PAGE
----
GOVERNMENT EFFORTS to quadruple power generated from offshore wind farms by 2010 will fail because it is assuming unproven technology will deliver higher capacity turbines, contractors warned this week.
Wind turbines built in Britain to date generate 2MW of electricity per turbine but the latest government figures require bigger turbines producing 4MW each.
Trade secretary Patricia Hewitt announced on Monday that three offshore sites had passed rigorous environmental assessments and that owner Crown Estates could offer them to developers under leasing arrangements.
These sites are the Greater Wash, the Thames Estuary and the North West coastal region.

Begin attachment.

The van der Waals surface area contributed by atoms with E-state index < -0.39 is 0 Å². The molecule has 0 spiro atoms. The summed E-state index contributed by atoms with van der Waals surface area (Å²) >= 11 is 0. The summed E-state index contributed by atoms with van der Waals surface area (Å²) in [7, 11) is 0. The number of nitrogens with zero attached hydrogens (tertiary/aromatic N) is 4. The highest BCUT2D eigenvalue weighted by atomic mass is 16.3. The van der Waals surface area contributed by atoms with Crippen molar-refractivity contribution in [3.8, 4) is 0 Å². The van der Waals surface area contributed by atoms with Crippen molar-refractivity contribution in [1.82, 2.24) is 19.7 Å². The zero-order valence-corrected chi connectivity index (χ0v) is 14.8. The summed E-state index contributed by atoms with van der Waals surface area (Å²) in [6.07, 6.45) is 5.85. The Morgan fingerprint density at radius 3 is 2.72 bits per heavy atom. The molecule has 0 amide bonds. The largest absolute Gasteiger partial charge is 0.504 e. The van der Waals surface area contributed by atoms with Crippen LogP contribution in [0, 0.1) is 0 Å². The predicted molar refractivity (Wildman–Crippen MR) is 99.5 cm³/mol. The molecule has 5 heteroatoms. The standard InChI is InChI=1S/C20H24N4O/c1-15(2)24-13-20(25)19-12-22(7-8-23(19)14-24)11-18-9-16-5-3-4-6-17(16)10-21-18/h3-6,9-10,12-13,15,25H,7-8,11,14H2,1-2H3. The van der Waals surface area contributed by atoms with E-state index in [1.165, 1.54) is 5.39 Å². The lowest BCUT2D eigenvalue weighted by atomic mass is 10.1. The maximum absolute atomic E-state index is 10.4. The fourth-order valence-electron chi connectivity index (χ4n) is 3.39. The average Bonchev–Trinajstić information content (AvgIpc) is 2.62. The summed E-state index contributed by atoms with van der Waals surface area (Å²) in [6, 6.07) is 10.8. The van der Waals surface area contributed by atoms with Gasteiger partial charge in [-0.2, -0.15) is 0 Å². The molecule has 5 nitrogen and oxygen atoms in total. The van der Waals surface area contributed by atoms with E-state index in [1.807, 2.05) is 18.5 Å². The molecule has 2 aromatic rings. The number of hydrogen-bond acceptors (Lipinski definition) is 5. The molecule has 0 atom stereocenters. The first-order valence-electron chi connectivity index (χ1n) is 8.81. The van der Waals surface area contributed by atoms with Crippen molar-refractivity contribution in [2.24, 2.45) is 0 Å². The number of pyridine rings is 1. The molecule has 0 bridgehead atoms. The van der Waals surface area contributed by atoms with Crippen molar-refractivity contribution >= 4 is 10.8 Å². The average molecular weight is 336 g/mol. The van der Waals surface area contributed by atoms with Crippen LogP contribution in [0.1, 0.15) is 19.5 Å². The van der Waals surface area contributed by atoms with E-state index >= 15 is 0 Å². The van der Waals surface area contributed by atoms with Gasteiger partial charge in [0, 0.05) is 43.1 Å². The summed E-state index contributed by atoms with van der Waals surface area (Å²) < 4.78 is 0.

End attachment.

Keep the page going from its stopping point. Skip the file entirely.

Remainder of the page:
The government expects this round of wind farm development to produce up to 6,000MW of electricity.
Combined with existing offshore sites and existing onshore farms, 8% of total power supply could come from wind by 2010.
This would require 1,500 new turbines producing 4 MW each.
'Five years ago turbines were producing 0.5MW and this has since grown to 2MW. We must progress prudently and incrementally and this takes time, ' said Peter Clutterbuck, construction director at marine contractor Seacore.
Installation of bigger turbines will bring about economic benefits according to Peter Fish, an independent consultant and member of the Offshore Engineering Society.
'A large element of the cost is associated with installation, so by installing fewer bigger turbines the cost per megawatt installed should reduce. Similarly, with regard to offshore cabling costs fewer bigger turbines means fewer interconnections per megawatt' INFOPLUS www. nceplus.co.uk/magazine